ORANGEBURG, S.C. - Mary Ravenell reads the Book
of Luke, and an amazing thing happens here beneath a schoolyard oak:
The voice of another woman comes out of her lips.
"Deah Theopolis, plenty people beena try fa write down all de
ting wa we beliebe fa true, wa done happen mongst us."
"It's my grandmother's voice clear as if she was standing beside
me," said the schoolteacher, who speaks Gullah, a Creole language
born on Afraica's west coast and still spoken by some slave
descendants along the coastal islands of the Carolinas, Georgia and
Florida. Gullah is known as Geechee from Savannah southward.
"My grandmother only had a third-grade education, but she could
read and held her head high. She was a proud American, but Gullah
was her native tongue."
Now this language, which has existed mostly as spoken words, is a
book -- a thing she can put on the family mantle.
A Gullah New Testament, 25 years in the making, is about to be
It will be the centerpiece Nov. 5 of a daylong celebration at the
JAARS center, a Waxhaw, N.C.-based organization that helps translate
Bibles around the world.
There are 6,912 languages worldwide, and they are currently
working on 1,376 translations. They have written New Testaments into
611 languages spoken by more than 76 million people. The process to
translate the New Testament into Gullah was a particularly long one
that was championed by several individuals and groups.
Pat and Claude Sharpe began working with a Gullah translation
team in 1979 at the Penn Center, the foremost school for Lowcountry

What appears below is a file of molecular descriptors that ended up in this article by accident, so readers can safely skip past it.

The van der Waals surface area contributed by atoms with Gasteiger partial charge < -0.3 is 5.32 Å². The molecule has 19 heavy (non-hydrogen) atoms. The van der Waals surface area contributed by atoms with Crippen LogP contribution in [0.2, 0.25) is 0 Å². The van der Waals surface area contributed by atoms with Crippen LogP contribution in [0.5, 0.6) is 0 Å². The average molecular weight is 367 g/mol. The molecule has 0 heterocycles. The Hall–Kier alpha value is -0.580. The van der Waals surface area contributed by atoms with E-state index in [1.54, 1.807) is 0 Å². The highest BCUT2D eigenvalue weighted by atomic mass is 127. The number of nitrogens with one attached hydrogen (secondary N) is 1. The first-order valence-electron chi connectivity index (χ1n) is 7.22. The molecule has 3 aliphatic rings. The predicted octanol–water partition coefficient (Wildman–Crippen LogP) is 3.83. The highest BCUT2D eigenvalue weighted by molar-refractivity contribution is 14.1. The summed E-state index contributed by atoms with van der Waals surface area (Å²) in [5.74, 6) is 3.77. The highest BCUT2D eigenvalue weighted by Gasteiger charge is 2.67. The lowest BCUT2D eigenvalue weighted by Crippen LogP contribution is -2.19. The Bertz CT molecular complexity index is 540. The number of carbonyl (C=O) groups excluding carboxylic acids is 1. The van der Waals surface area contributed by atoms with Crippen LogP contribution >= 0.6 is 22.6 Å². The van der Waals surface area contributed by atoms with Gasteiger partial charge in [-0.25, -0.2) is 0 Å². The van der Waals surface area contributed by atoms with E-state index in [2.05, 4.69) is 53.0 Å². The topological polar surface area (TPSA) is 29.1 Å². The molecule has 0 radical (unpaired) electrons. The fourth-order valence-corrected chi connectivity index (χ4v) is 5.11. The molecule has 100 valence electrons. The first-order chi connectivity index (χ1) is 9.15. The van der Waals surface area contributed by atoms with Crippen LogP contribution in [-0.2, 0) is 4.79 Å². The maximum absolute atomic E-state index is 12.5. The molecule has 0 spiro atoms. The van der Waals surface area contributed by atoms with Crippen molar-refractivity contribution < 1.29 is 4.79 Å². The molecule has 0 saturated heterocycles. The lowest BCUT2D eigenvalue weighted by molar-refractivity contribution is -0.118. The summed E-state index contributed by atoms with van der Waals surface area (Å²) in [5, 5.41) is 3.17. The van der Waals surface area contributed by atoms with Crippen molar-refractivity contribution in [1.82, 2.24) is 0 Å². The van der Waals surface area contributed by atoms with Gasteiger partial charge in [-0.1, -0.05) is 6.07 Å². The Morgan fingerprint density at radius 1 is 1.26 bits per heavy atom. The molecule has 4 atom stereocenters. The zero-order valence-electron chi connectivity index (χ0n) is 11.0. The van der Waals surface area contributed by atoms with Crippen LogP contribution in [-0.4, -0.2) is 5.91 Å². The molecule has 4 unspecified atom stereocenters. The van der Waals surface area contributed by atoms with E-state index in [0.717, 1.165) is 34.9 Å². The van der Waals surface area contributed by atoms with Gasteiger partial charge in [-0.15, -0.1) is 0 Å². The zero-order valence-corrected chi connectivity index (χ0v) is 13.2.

African Americans from the Civil War through the 1950s. It's on St.
Helena Island, S.C.
Gullah native and translator Ardell Greene said the team was not
"At first, when the Sharpes wanted to help us translate the Bible
into Gullah, we said, `No,' " Greene said. "At that time people were
often told not to speak Gullah."
Translator David Frank has led the Gullah translation team for
the last 2 1/2 years. Frank said that a Bible translation typically
takes 15 to 20 years.
"I know it sounds like a long time, but when there is no
dictionary, you have to work from scratch," said Frank, who has a
doctorate in linguistics from the University of Texas at
Frank says he is considering a Gullah dictionary next.
He had previously spent 17 years translating the New Testament
into St. Lucian Creole. "The thing that takes so long is testing
your translation in the field with the people who actually speak it.
If they can't understand it, all your translation is for
About 250,000 Gullahs live in the Southeast, and an estimated
10,000 speak the language fluently. Prominent Gullahs include
Supreme Court Justice Clarence Thomas and Congressman Jim Clyburn,
A bill is working its way through Congress to preserve
Gullah-Geechee culture by saving historic sites and establishing
study centers from the Florida line to near Wilmington.
Gullah culture is at a high point of interest these days, but it
wasn't always that way.
Gullahs tell stories about having their hands smacked with rulers
for speaking Gullah at public schools. For many years, Gullah or
Geechee was a derisive term within the black community for a rural,
Even at the Penn Center, Gullah was forbidden.
"Commanding the English language was considered the ticket to
success," said Emory Campbell, former Penn director and a member of
the Gullah Bible translation team since the mid-1980s. His maternal
grandmother and grandfather were fluent in Gullah.
Campbell says a Gullah New Testament is much more than a
"It's validation for a community that for many years was mostly
illiterate and much of their history lost," he said. "A Bible in
your language is gold."
Romans 1:7 in Gullah
"So A da write ta all ob oona een Rome, oona wa God lob an wa
e call fa be e own people. A da pray dat God we Fada an de Lawd
Jedus Christ bless oona an gii oona peace een oona haat."
"To all that be in Rome, beloved of God, called to be saints;
Grace to you and peace from God our Father, and the Lord Jesus
Christ." Hear the Bible in Gullah for yourself at